Comments to the recommendation make clear that merger review law ‘should not be used to pursue other goals’.  The sentiment that protection of competition and not competitors should be the focus of competition policy has been re-affirmed many times in the Australian context.

When it comes to the ‘root and branch’ review of competition law this issue is likely to arise most acutely in relation to our misuse of market power provisions in s 46.  These have already been the subject of small business focussed reform – the ‘Birdsville Amendment‘ was clearly directed toward this small business objective, despite efforts to claim otherwise by some members as it progressed through Parliament (see earlier blog here).  Lest it be argued that a different approach is required in a small market economy, the issue has been addressed extensively by Michal S Gal in his work ‘Competition Policy for Small Market Economies’ (2003).  He writes:

‘In a small economy it is vital that the goals of competition policy be clearly, consiously, and unambiguously defined, and that economic efficiency be given primacy over other goals.’ (page 47)

and further

(at 48) ‘Undeviating pursuit of wealth dispersion and small size of firms at the expense of efficiency will be costly in small economies because inefficient firms will be preserved in the market, and thus the market will operate inefficiently. … In addition, such protection of small firms harms consumers who, on average, are likely to be less wealthy than the owners of small businesses, especially when such businesses are protected by competition law.’

‘Moreover, even if the protection of small businesses were our chosen goal, competition policy should not be chosen as the method to achieve it.  Competition law, as the name indicates, is aimed at facilitating competition among potential rivals.  It strives to achieve this goal (49) by reducing artifial barriers to competition and by allowing market participants to interact independently. … monopoly, or rather the incentive to become one, is an important “engine” that facilitates competitioon.  Limiting business size per se thus conflicts with the basic principles on which competition policy is based.

‘Although these arguments apply to any economy, regardless of its size, smallness intensifies the primacy of efficiency. …

We can only hope a thorough independent review will consider the broader impact of a small business focus for competition policy and reiterate, again, the importance of preservicing competition ahead of competitors; unfortunately, recent history does not give us much reason to be optimistic on that count.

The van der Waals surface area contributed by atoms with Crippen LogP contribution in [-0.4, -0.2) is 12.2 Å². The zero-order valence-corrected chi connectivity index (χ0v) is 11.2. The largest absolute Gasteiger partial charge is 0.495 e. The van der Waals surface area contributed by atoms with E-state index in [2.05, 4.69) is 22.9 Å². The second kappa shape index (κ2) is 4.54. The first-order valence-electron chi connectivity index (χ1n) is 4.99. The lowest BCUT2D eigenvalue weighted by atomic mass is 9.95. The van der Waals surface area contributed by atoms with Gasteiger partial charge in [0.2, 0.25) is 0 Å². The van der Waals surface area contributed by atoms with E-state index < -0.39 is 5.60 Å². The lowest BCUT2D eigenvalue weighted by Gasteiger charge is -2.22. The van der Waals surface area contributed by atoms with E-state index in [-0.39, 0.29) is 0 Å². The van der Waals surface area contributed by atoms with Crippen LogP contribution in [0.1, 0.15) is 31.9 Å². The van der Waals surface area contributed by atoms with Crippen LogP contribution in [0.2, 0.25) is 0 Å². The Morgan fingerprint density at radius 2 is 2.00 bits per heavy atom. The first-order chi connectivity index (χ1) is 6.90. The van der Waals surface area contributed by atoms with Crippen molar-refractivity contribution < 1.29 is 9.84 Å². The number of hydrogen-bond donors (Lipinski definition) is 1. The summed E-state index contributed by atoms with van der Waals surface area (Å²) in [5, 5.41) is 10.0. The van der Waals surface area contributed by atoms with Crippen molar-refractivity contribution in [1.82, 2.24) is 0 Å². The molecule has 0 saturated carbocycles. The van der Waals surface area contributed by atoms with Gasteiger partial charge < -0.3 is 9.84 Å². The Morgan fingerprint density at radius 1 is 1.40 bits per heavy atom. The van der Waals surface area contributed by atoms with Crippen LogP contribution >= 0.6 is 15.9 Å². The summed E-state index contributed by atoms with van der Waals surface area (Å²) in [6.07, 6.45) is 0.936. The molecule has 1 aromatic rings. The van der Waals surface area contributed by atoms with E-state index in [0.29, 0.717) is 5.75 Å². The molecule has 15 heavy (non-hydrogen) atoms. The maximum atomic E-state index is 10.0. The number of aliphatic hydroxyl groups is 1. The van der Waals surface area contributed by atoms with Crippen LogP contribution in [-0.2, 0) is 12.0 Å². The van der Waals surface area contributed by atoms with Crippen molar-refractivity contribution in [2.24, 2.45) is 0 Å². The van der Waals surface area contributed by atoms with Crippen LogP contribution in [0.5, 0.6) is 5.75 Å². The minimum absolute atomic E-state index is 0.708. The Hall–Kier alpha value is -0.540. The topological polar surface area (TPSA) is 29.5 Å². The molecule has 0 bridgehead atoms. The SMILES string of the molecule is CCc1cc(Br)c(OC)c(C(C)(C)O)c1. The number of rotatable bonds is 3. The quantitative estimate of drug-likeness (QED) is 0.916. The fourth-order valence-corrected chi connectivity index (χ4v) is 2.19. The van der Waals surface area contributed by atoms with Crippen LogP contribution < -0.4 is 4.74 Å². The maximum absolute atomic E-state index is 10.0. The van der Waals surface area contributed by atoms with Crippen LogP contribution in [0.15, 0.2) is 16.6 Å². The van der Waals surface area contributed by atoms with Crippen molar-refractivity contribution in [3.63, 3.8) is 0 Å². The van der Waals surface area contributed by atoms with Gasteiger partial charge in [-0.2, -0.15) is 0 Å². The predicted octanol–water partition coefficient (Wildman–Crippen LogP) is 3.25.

Posted in Competition Policy | Tagged: , | 1 Comment »

Sims’ Law Council speech

Posted by Julie Clarke on 12 August 2013

ACCC Chairman, Rod Sims’ address to the Law Council of Australia’s Competition and Consumer Workshop is now available from the ACCC website. In it, he provides a tribute to Ron Bannerman, sets out regulatory issues for 2013, discusses the review of the Merger Review Process Guidelines, talks about compliance and enforcement, addresses some consumer issues and discusses ACCC engagement in the region.


In relation to mergers Sims noted that the ACCC’s ‘main focus will be on a real world understanding of market structure and import competition, entry barriers, countervailing power and the overall competition process’ rather than ‘complex theories and detailed modelling’. He also noted that the ACCC was ‘close to finalising the revised Process Guidelines’, noting one of the key changes was to move away from the practice of setting 6-8 week standard review periods for all public merger reviews, noting that in complex cases reviews will often take longer than eight weeks and that in some cases review periods will be extended to coordinate reviews with other agencies. Sims also acknowledged concerns about the timeframes for publishing public competition assessments, noting that the ACCC has ‘undertaken steps internally to streamline our processes for preparing PCAs’ and will aim to publish within 30 days of announcing its final decision.

Compliance and enforcement

Sims noted that the ACCC wins around 80 per cent of cases it takes. Focus is consumer law, but Sims also focussed a lot on the ‘largest penalties for cartel conduct in the history of the ACCC’ – this is cumulatively and relates to the international air cargo cartel, for which many regulators can claim success. Sims also noted there had been five competition proceedings instituted in the 2011-2012 financial year (four alleging cartels and one (against Visa) alleging misuse of market power and exclusive dealing). Once again Sims promised more competition cases in the coming year. Sims also spoke about the ACCC’s review of its immunity policy for cartel conduct, which he anticipates will be finalised in the coming months, with a discussion paper to be released in September.

International engagement

Sims described the ACCC’s efforts to maximise engagement in the Asian region and noted that the ACCC will host the ICN annual conference in 2015.

Posted in Competition Policy, Mergers | Tagged: , | Leave a Comment »

ACCC releases quarterly report